Japan: Calling businesses to use employers up to 70 years old to adapt to the ageing population

On February 4, 2020, The Cabinet of Japan has recently agreed with the policy draft which calls the businesses to allow workers to work until 70 years old. From the costly lessons of choosing a nursing home - the most expensive form - to adapt to population ageing, the country is now trying to "redo" the work by focus on community-based methods. Facing severe labor shortages and the rising of social security costs, Japan is making greater efforts to take advantage of its ageing human resources.

Although not mandatory, these policies call for companies to choose one of five options, including (1) increasing the retirement age for workers; (2) removing retirement age regulations;(3) allow workers to continue working after retirement age; (4) contracting some jobs to people who reach the retirement age but want to continue working; or (5) arranging older labor to work on some humanitarian projects that these businesses are implementing.

The Japanese government is expected to submit the plan to the National Assembly with the expectation that the policies will take effect from April 2016. In the future, the government may require businesses to allow workers to work until age 70. However, being able to make good use of the older human resources requires a lot of effort from both the government, businesses, and communities to improve the working environment in accordance with the ageing process.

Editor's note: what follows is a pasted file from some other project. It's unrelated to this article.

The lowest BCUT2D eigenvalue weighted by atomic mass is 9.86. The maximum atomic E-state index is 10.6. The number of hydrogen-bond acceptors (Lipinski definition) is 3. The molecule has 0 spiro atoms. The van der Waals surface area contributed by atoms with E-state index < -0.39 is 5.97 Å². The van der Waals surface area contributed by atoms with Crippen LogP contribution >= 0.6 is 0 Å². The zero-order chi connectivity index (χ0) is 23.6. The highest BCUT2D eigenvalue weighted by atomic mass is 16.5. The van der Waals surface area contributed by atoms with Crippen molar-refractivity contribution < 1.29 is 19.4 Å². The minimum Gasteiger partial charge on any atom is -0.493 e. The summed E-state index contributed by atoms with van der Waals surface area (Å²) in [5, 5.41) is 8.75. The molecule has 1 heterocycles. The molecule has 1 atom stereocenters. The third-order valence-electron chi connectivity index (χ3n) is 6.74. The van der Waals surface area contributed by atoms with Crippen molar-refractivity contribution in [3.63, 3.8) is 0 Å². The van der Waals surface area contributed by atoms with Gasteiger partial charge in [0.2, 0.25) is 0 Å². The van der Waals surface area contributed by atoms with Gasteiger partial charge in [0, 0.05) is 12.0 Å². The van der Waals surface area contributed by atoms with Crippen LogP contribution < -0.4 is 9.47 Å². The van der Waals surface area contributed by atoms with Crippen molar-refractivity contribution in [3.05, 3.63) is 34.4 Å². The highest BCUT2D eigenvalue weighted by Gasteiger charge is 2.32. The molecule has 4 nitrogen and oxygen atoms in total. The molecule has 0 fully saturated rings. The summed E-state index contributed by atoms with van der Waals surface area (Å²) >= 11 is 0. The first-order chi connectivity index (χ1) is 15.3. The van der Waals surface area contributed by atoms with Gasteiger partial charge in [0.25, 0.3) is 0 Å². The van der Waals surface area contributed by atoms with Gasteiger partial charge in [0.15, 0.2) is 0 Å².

Japan has the highest percentage of older people in the world. Statistics from the Japan Ministry of Internal Affairs and Communications (MIC) show that by the end of 2018, the number of people aged 65 and over in this country was 35.88 million, accounting for 28.4% of the population. number. Japan's National Institute for Population and Social Security estimates that the number of people 65 and older will account for 30% of the population by 2025 and 35.3% of the population by 2040.

According to the Japan Times, these laws are one of Japan's efforts to deal with a serious shortage of labor, besides creating conditions for foreign workers to come to Japan. Forecasts show that Japan faces the risk of 6.44 million labor shortages by 2030. According to the census results published by the Ministry of Interior of Japan on July 10, 2019, the country has 8.62 million workers aged 65 and older, accounting for 13% of the total 66.64 million workers aged 15.